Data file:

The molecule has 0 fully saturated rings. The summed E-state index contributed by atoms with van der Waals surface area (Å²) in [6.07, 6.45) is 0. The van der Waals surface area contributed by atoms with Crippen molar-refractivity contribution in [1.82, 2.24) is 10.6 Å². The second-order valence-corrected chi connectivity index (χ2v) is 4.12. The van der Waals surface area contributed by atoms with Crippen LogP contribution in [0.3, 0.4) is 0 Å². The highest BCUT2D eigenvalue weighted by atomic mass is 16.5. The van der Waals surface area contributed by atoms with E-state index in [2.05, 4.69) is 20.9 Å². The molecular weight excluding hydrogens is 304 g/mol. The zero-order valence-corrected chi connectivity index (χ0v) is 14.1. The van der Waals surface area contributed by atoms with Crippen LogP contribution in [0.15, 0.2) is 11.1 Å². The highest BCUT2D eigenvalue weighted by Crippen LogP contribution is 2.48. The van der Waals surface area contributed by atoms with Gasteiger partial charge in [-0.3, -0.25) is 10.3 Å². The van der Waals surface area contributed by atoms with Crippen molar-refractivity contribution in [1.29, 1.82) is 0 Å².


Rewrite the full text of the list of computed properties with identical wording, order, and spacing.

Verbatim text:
The molecule has 0 fully saturated rings. The summed E-state index contributed by atoms with van der Waals surface area (Å²) in [6.07, 6.45) is 0. The van der Waals surface area contributed by atoms with Crippen molar-refractivity contribution in [1.82, 2.24) is 10.6 Å². The second-order valence-corrected chi connectivity index (χ2v) is 4.12. The van der Waals surface area contributed by atoms with Crippen LogP contribution in [0.3, 0.4) is 0 Å². The highest BCUT2D eigenvalue weighted by atomic mass is 16.5. The van der Waals surface area contributed by atoms with E-state index in [2.05, 4.69) is 20.9 Å². The molecular weight excluding hydrogens is 304 g/mol. The zero-order valence-corrected chi connectivity index (χ0v) is 14.1. The van der Waals surface area contributed by atoms with Crippen LogP contribution in [0.15, 0.2) is 11.1 Å². The highest BCUT2D eigenvalue weighted by Crippen LogP contribution is 2.48. The van der Waals surface area contributed by atoms with Gasteiger partial charge in [-0.3, -0.25) is 10.3 Å². The van der Waals surface area contributed by atoms with Crippen molar-refractivity contribution in [1.29, 1.82) is 0 Å².